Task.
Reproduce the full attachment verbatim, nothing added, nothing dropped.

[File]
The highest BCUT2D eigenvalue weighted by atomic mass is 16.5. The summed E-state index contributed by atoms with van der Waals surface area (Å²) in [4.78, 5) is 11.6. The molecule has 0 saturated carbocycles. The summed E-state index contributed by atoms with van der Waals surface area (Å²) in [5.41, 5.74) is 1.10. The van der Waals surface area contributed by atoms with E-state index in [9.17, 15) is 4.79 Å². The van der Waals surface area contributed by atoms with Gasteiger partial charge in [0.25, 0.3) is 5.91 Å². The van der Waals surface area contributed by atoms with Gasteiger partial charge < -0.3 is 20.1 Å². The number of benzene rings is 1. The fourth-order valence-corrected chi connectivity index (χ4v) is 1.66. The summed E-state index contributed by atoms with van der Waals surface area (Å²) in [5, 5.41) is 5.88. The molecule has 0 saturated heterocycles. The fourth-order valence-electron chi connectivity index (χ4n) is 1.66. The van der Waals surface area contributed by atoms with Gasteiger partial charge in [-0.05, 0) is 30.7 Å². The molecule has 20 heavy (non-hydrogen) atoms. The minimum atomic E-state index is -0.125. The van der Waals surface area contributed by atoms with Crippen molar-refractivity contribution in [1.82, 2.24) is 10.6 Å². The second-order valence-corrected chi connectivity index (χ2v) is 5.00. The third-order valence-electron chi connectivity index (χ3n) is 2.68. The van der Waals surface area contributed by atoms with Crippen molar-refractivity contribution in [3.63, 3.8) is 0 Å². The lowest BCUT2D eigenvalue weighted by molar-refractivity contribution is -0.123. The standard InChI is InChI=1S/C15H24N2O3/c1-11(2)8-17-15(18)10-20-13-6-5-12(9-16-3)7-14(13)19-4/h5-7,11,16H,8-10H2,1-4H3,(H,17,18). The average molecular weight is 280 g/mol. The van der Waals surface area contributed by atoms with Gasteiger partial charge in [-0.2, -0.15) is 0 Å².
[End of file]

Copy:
The highest BCUT2D eigenvalue weighted by atomic mass is 16.5. The summed E-state index contributed by atoms with van der Waals surface area (Å²) in [4.78, 5) is 11.6. The molecule has 0 saturated carbocycles. The summed E-state index contributed by atoms with van der Waals surface area (Å²) in [5.41, 5.74) is 1.10. The van der Waals surface area contributed by atoms with E-state index in [9.17, 15) is 4.79 Å². The van der Waals surface area contributed by atoms with Gasteiger partial charge in [0.25, 0.3) is 5.91 Å². The van der Waals surface area contributed by atoms with Gasteiger partial charge < -0.3 is 20.1 Å². The number of benzene rings is 1. The fourth-order valence-corrected chi connectivity index (χ4v) is 1.66. The summed E-state index contributed by atoms with van der Waals surface area (Å²) in [5, 5.41) is 5.88. The molecule has 0 saturated heterocycles. The fourth-order valence-electron chi connectivity index (χ4n) is 1.66. The van der Waals surface area contributed by atoms with Gasteiger partial charge in [-0.05, 0) is 30.7 Å². The molecule has 20 heavy (non-hydrogen) atoms. The minimum atomic E-state index is -0.125. The van der Waals surface area contributed by atoms with Crippen molar-refractivity contribution in [1.82, 2.24) is 10.6 Å². The second-order valence-corrected chi connectivity index (χ2v) is 5.00. The third-order valence-electron chi connectivity index (χ3n) is 2.68. The van der Waals surface area contributed by atoms with Crippen molar-refractivity contribution in [3.63, 3.8) is 0 Å². The lowest BCUT2D eigenvalue weighted by molar-refractivity contribution is -0.123. The standard InChI is InChI=1S/C15H24N2O3/c1-11(2)8-17-15(18)10-20-13-6-5-12(9-16-3)7-14(13)19-4/h5-7,11,16H,8-10H2,1-4H3,(H,17,18). The average molecular weight is 280 g/mol. The van der Waals surface area contributed by atoms with Gasteiger partial charge in [-0.2, -0.15) is 0 Å².